N and her dad are having a Father’s Week rather than a Father’s Day. They left Thursday night on the train for Winnipeg, a two-night trip in a sleeper cabin, and an adventure to remember. The trip home will be by plane — N’s first flight, with a window seat, we hope, and a view of the patchwork world below. I can’t wait to hear her impressions when she comes home, and I have already dug up a little passage to read to her, about my opa’s first flight. After a long and difficult war, he came to Canada with his family by ship, and never expected to be able to return to the Netherlands. So his first flight was a dream come true, and he kept a little notebook of what he saw.
“It is a beautiful sight,” he wrote. “The river goes like a snake through the land…. I feel superb.”
N and J packed a journal too, in which to write and paste memorabilia, and brought along the first Harry Potter for their reading material, since we’ve all been feeling a bit nostalgic about our “Potter summer” last year.
It means that the book we were in the middle of will likely go unfinished, and I’ve been feeling a bit uneasy about that. But the trouble is — it’s boring. I cringe as I write that, because I know, as a writer, how much time and effort goes into creating a story, and it always irritates me when people blow it off as meaningless. So here is a meager attempt to articulate our disappointment.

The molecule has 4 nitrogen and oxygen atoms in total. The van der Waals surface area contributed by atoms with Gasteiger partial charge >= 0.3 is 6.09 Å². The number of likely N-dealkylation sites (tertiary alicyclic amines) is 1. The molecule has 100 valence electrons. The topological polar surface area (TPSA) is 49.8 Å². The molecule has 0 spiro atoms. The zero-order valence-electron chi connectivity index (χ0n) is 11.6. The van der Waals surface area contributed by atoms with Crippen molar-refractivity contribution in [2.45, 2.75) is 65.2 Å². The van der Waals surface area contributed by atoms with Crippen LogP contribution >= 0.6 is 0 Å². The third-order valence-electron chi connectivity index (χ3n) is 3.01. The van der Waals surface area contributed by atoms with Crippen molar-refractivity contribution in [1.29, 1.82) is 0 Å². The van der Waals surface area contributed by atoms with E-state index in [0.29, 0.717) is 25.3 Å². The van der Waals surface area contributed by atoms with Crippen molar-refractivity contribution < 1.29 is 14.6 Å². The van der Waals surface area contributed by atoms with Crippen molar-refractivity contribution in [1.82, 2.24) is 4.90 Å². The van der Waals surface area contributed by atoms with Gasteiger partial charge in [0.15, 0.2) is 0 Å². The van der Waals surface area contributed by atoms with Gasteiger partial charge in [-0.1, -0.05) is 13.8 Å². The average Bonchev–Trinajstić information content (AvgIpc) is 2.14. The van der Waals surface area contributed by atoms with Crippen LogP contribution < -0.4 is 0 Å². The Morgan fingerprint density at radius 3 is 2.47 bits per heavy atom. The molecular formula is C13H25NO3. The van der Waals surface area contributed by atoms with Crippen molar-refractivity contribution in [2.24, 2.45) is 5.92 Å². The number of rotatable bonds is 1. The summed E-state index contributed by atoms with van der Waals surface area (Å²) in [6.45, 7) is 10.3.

The book in question is The Borrowers Aloft by Mary Norton. We read and enjoyed The Borrowers, about the tiny Clock family, “borrowing” from their ordinary-sized housemates to stay alive and unseen. The Borrowers Aloft started out well, following the stories of Mr Pott and Mr Platter, who are each creating model villages. Mr Pott is a retired railway man who lost his leg years before, saving the life of a badger attempting an ill-fated crossing. Pott misses his work, and makes his village because he loves to, and people flock to see his tiny creations — houses made of cigar boxes, hung with tiny Pott-painted paintings; a model train and railway; little people made of builder’s putty, dressed in little clothes. Mr Platter — a builder and undertaker who lives nearby — copies Mr Pott because he smells opportunity, and hopes to make money from his venture.
Had the story gone on being about Pott and Platter, I think we would have loved it. And N liked the idea of taking a train book on her train trip. But soon the Borrowers move into Pott’s cozy miniature village — Pod, Homily, and daughter Arrietty — and the magic of the story dissipates. Which is so strange, because you’d think they’d be the most magical characters of all.
I had been finding the story tedious for some time, and I suspected N was too, so one night I asked her, choosing my words carefully: “Do you like this book?” She hesitated, but answered, “Mmmm … not really.” And when I asked why, she put it perfectly. “It’s the Borrowers. They’re just not very interesting characters.”
It’s true! A well-rounded character has got to be more than tiny. Lovely Pott is kind and creative and lost in the miniature world he creates — or perhaps just in the creation of it — and Platter is greedy and selfish but sharp and ambitious. By contrast, Pod, Homily and Arrietty are far less well defined. They are small. They move into Pott’s village, hoping they won’t be seen, but eventually Platter spots them and kidnaps them for his own village. And the last half of the book traces their plan to get away. Which — shameful as it might be — we will not be in on, even if it involves a balloon ride above a river going like a snake through the land.
What do you think? Is it right or wrong to not finish?